By Brandon Moseley
Alabama Political Reporter
U.S. Representative Jo Bonner (R) from Mobile said in his weekly column that he voted for H.J. 118 that would restore the landmark welfare work requirements passed by President Clinton and a Republican Congress led by then Speaker Newt Gingrich.
Congressman Bonner said, “Sixteen years ago, a Democrat president and a Republican Congress did what, frankly, very few ever expected. They reached across the political gulf and worked together to tackle the thorny issue of welfare dependence. Faced with a flawed system that actually discouraged people from seeking a better life, politicians found a solution that most Americans agreed was the right path. Unfortunately, a decade and a half later, President Obama has chosen to reverse the progress of bipartisan welfare reform.”
Rep. Bonner said that over time welfare had, “Become a trap, snaring many in a web of government dependency. Up until the reforms of the mid-90s, 65 percent of families receiving welfare remained on its rolls for eight or more years, and individuals received benefits an average of 13 years over their lifetimes. Without an incentive to seek employment, families were captured by a system that actually made it less attractive to leave. Clearly, a decade or more of dependency was a track record of failure. Realizing the need for change, President Clinton – reluctantly at first – eventually joined with a conservative Congress to undo the damage of the broken welfare system and pledged to “end welfare as we know it” to better serve those in need of a hand up. The reform law replaced the Aid to Families with Dependent Children program with the Temporary Assistance for Needy Families block grant program.”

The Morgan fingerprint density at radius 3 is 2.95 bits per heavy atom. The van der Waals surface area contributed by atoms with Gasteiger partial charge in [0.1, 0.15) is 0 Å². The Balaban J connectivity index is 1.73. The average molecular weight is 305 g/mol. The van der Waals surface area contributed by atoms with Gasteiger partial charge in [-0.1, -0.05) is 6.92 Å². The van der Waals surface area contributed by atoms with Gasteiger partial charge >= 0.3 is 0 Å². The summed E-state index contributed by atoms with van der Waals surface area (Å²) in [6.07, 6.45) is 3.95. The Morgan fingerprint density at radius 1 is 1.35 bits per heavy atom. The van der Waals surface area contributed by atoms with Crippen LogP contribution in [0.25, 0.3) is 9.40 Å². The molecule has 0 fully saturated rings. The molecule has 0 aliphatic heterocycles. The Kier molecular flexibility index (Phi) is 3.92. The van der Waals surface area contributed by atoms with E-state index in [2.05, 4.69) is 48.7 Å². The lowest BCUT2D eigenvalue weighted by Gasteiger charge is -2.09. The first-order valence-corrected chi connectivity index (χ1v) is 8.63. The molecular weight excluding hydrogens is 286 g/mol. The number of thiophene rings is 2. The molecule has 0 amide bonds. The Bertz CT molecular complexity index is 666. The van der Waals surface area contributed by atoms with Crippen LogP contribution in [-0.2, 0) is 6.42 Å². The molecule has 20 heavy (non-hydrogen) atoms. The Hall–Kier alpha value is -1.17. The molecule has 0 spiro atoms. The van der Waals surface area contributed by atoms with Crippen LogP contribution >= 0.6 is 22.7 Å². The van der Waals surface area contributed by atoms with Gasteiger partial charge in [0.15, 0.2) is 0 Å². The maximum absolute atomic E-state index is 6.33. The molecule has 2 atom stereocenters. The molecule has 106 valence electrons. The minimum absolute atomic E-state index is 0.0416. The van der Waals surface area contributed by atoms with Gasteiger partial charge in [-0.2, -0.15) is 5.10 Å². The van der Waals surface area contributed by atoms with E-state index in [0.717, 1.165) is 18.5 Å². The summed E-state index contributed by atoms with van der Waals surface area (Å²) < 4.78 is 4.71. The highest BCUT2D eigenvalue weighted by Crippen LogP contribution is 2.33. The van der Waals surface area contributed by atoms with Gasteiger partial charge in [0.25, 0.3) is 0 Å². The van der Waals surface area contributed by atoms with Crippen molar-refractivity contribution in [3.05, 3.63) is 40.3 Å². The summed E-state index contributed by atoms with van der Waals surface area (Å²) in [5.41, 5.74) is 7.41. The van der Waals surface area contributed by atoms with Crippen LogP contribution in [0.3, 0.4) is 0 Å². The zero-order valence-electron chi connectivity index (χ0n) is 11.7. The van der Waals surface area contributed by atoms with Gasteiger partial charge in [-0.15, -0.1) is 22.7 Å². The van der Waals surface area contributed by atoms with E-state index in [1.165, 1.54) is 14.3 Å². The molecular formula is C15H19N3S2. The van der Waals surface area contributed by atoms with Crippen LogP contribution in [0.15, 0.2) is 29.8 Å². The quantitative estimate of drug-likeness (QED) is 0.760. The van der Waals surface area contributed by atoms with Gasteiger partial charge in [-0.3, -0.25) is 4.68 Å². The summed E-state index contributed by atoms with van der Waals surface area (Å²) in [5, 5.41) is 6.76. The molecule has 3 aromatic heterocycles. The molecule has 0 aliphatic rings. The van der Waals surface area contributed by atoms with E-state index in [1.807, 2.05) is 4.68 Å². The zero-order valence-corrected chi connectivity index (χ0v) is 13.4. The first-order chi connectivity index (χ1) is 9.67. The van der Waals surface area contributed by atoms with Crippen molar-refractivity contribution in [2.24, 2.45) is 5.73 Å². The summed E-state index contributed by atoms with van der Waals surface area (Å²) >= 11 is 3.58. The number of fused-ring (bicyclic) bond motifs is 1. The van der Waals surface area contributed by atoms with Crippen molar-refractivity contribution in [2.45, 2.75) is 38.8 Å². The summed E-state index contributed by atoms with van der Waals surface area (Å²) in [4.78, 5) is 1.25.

Rep. Bonner said, “The bipartisan welfare reform law made a positive difference. Welfare rolls dropped by 57 percent. Poverty among single mothers declined by 30 percent. Furthermore, single mothers saw their employment and earnings increase. Despite the prolonged recession currently gripping the nation, the number of poor children living in female-headed households is still less than in 1996. It is, therefore, disappointing that the Obama administration has chosen to reverse course.”
The Mobile Congressman said, “On July 12, 2012, the U.S. Department of Health and Human Services issued a memorandum allowing states to seek a waiver from the welfare reform law’s work requirements. This move is ill advised and should be overruled by Congress.”
Rep. Bonner voted for H.J. Res. 118, which “expresses Congress’s disapproval of the Obama administration’s unilateral action to gut the bipartisan welfare reform law. The resolution also prevents the White House from implementing its controversial new waiver policy without the consent of Congress.” The resolution passed the House 250 to 164. Rep. Bonner admits that the bill faces an uncertain future in the Democrat controlled Senate.